The interesting thing about John Lucas’s reply, “Economy would improve if the rich paid their share,” Dec. 18, 2013, to my reply, “President Reagan helped the economy grow,” Dec. 12, 2013, to his letter, “We need to get back to building a strong economy,” Dec. 10, 2013, is that he did not comprehend the nature of my reply.
To paint a picture, anyone who has studied B.F. Skinner’s operant conditioning using reinforcers (both positive and negative) to influence and modify behavior knows that ignoring certain behaviors and providing positive reinforcement for others is an appropriate strategy.
Mr. Lucas, in his reply, appeared offended and outraged that I ignored the points he “attempted” to make in his original letter about the rich and his perception that they do not pay their fair share in taxes. In reality, I was utilizing Skinner’s technique to ignore the majority of content that I felt had no merit or substance. I also was providing a negative reinforcement in chiding his obvious animosity for Republicans — Ronald Reagan and Mitt Romney.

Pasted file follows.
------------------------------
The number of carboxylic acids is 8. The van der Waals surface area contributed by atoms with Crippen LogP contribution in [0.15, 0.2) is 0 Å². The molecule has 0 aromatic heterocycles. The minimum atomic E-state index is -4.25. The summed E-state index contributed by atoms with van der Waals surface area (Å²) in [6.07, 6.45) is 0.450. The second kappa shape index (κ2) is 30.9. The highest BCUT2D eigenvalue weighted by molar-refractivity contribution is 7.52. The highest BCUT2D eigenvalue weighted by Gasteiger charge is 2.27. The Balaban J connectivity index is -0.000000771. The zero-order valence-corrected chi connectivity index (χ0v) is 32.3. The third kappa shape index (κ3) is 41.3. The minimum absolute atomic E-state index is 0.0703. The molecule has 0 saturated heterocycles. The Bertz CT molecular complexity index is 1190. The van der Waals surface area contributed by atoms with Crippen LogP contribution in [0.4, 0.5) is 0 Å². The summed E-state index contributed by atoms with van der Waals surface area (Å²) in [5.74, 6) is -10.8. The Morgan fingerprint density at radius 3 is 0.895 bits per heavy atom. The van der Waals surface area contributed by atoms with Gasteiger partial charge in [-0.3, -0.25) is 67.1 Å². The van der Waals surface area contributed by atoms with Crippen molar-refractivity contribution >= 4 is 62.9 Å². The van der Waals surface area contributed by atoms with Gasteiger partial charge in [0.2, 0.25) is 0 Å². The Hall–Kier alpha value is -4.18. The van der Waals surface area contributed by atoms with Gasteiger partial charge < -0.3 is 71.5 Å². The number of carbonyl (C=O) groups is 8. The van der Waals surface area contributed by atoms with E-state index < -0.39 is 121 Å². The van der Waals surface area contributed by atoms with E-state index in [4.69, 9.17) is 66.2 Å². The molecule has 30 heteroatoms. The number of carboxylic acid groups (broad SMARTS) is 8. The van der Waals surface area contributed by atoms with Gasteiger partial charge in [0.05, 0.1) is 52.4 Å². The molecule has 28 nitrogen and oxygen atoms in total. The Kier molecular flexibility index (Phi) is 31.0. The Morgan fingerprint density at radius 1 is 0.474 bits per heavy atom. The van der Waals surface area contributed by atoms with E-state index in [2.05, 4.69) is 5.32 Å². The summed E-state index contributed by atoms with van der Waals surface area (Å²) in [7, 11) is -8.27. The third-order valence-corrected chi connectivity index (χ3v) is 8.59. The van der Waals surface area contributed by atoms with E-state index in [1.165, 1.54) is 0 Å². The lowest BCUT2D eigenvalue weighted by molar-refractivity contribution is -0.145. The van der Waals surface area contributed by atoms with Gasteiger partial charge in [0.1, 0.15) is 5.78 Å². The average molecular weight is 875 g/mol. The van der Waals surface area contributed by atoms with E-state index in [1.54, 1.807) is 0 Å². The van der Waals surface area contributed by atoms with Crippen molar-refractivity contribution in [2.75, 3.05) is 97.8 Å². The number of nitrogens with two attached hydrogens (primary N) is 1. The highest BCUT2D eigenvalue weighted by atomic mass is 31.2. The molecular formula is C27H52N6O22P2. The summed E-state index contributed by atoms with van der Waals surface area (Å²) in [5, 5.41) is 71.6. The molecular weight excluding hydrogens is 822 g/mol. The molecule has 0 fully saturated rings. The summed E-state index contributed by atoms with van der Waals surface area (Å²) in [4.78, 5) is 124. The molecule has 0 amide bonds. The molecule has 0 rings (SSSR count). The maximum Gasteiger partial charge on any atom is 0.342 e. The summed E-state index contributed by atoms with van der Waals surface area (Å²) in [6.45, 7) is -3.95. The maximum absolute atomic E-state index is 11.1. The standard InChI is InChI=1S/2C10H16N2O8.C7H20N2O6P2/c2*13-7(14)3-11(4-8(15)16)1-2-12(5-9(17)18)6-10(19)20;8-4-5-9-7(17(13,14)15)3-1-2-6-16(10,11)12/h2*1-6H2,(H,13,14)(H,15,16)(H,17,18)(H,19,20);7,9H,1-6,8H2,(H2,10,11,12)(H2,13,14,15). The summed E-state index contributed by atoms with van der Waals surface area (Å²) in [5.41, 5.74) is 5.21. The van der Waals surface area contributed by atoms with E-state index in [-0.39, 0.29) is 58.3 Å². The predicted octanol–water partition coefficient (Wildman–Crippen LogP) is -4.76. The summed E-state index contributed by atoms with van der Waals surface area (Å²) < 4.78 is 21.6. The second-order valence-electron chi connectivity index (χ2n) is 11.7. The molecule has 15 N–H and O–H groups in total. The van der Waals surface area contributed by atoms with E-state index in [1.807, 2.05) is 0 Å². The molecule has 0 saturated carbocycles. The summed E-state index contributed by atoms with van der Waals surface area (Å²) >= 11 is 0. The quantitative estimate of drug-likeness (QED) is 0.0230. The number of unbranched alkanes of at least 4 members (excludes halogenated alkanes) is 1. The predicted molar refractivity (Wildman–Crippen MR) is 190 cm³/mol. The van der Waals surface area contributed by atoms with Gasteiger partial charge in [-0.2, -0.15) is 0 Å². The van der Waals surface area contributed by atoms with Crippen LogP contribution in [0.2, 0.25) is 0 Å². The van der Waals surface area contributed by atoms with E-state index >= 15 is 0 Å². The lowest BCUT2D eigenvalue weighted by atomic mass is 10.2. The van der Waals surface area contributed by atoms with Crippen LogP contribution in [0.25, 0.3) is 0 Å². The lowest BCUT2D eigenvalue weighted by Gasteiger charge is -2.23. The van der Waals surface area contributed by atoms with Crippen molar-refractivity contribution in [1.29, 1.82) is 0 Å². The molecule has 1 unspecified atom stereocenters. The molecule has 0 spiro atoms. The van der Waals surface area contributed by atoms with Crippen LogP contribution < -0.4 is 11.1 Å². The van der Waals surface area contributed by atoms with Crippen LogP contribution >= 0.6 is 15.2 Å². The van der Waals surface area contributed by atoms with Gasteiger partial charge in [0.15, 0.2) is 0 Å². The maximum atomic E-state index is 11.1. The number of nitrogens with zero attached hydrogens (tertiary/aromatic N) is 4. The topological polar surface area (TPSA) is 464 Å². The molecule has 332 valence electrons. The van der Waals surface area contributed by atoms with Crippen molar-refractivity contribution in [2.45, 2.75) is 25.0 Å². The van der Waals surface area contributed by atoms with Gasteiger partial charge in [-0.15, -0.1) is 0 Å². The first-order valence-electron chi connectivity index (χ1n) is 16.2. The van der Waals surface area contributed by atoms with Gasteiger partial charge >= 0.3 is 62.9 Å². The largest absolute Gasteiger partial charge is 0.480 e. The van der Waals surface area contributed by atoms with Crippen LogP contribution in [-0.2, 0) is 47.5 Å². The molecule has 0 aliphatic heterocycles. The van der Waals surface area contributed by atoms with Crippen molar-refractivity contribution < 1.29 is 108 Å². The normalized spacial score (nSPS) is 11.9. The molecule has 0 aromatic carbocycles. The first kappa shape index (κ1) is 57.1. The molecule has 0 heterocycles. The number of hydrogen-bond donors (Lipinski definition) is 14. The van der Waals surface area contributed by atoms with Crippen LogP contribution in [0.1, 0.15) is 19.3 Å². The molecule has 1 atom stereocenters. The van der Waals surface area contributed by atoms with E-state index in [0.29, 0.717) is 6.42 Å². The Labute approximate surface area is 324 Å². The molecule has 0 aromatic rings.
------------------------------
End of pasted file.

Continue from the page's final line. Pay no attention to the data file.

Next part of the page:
He then writes a second letter focusing on his view of fairness. If Mr. Lucas had focused on the following, it may have added balance and perspective:
Wealthy Americans earn about 50 percent of all income, but pay 70 percent of the federal tax burden, according to the CBO. The middle 20 percent of income earners paid just 9 percent of federal taxes, less than two-thirds their share of income. By contrast, the top 1 percent paid over 22 percent of all federal taxes, while earning 13 percent of the income.
Lastly, only the rich pay death taxes. Generally the estate tax is due nine months after the date of death. If a person with $1 billion in assets died in 2013, his/her estate would have $397,900,000 in death taxes due. Isn’t that fair enough?